Friday, 1 April 2011

The Doula-Midwife Relationship 1 - training & boundaries

I am in the unusual position of being a trained midwife (no longer practising) as well as a currently working doula and doula trainer (or 'course leader' as I prefer to say) at Mindful Doulas. This has given me much cause for reflection lately regarding the issue of boundaries between the two roles and how this is being presented to student doulas during their 'training' course.
 
Although I have always supported the idea that doula courses are most appropriately led by working doulas, for we are lay people and do not require to be 'trained' in the same way as a midwife, I guess this is because I do have the experience of having been a practising midwife. I do therefore fully understand the working boundaries between the two roles. 

How can a doula, generally speaking, be in a position to comment from a truly informed position on the midwife's role? How can she fully understand the way the midwife is bound by policies and the pressure to conform to a system of care, or how if she steps out of the box, she can be ostracised from her own professional community? Or how the boundaries of this 'box' can vary so drastically between trusts/units, with much depending on the support the midwife receives from her senior colleagues?

This is not a failing of the doula, simply a fact that doulaing and midwifery are different roles. And therefore, I believe that, rather than focusing on any 'bad midwife' or 'unsupportive NHS' stories, it is more relevant and useful for the doula course leader to keep clarifying with her students the working boundaries of the doula, to reiterate that while she is there to protect the mother's birthing environment, a part of this includes striving to ensure a harmonious relationship with the attending midwife

So perhaps there is a place for inviting a midwife speaker in to the doula course, as some already do, to share exactly what her working boundaries are? Working together does require respect and integrity between us, but I believe this is helped hugely if we are well informed about and have had a good experience of each other's role.
 
Regardless of whether she had completed a course or not, a doula may be very experienced in supporting birthing families as a lay companion. And yes, her role is to protect and promote normal physiology, but often the reason why the doula is enlisted in the first place is because the mother feels her voice was not heard during a traumatic birth experience the last time round. The doula develops a close trusting relationship with the mother and her partner through pregnancy and works on sharing resources with the parents to enable them to make their own informed choices about the maternity care that feels right for them.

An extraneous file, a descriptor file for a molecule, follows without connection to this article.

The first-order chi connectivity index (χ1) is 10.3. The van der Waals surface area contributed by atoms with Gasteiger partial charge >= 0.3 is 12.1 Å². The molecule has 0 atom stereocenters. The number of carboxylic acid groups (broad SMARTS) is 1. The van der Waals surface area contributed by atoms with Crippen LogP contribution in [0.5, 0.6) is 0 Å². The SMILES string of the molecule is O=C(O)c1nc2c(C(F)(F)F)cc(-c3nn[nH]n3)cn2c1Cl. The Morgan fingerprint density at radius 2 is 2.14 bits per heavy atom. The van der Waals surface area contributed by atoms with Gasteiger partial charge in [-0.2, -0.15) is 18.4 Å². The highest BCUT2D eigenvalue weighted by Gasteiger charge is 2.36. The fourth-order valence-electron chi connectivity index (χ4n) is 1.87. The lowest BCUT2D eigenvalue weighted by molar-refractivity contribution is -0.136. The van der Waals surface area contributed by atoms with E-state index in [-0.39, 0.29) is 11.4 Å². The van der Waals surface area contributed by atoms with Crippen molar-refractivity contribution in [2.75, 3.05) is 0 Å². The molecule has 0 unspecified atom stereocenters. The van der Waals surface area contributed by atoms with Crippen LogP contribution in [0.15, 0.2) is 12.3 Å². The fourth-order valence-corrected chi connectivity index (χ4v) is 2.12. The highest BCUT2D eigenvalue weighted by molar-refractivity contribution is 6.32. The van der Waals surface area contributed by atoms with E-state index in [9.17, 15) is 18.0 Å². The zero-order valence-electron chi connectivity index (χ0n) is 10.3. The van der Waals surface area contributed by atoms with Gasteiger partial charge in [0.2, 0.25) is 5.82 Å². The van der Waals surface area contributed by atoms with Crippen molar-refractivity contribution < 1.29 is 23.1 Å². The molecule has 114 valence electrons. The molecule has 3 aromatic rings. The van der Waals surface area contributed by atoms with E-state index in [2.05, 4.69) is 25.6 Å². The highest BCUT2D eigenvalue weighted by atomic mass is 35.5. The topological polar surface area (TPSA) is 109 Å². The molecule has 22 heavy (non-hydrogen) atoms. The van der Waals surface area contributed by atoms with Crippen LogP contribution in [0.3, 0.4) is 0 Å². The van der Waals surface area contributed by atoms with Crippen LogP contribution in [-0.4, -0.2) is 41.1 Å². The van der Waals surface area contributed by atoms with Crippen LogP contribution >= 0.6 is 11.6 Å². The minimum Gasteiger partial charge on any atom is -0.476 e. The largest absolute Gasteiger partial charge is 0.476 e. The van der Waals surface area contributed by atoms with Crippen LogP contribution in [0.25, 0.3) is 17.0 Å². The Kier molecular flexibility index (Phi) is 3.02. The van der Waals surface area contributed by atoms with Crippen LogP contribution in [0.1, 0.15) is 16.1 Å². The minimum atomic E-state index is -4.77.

If things start to deviate from the norm during labour, the birth doula can only be led by the parents on how best to support them and the midwife's advice will also enter this equation. However, the doula also knows (or should know) that sometimes, disturbance of the birth space (through noise, lack of privacy, stressed or fearful supporters, strangers entering the room) can be the very reason why the birth process starts to deviate from the norm in the first place. If the parents also understand this and have prepared well to minimise the risk of this, then it is likely that in view of her own role in supporting the couple's wishes, the attending midwife will be mindful of limiting disturbance in the birthing room too. 

Indeed, many doulas and midwives are working amicably and effectively together in this way to support normal physiology right now - for example, supporting a mother to birth her twins in water!

In the same way that the midwife may feel caught between her employer's rules and regulations and the choices of mother or couple she is attending, the doula may feel caught between her client's wishes and medical advice. Of course it is not her role to defy professional opinion, but it is the doula's role to support the mother if the mother chooses not to accept medical intervention. 

Since the biggest impact on the doula/midwife relationship is likely to be established in the clinical area, and since the doula may be perceived as the ‘newcomer’ on the scene, I feel we have a responsibility to take the initiative towards establishing a harmonious working relationship. However, this does not mean that I would encourage a doula to coerce with the midwife if the mother's wishes were not being heard. And let's face it, despite the best will in the world, there is evidence to show that this does happen, as indeed there are doulas who equally inappropriately cross their working boundaries.

We are all only human, but one thing we do all have in common is a passion for supporting women, men and families to enjoy the best birth and early parenting experience possible. I believe that if we both, as doulas and midwives, truly have the mother or couple and their baby's best interests at heart, most times we will do our utmost get it right between us, and doula course leaders can do much to mindfully promote this good intention.

3 comments:

  1. Liked this blog a lot Adela.

    ReplyDelete
  2. This is amazing its special too as many rules in the work place affect us in ordinary 9-5 jobs too, each Mum needs a helping hand and as a team from Doula, Mum, Midwife, partner, we all aim for Mum and baby to have what they need for a gentle birth, and if things change with the plans to empower Mum and baby to have the gentlest birth they can.

    yet again Adela you touch a special place within me, thanks for putting me on my journey

    Jay

    ReplyDelete
  3. Is the figure in this post for sale? I love it!

    ReplyDelete

Follow by Email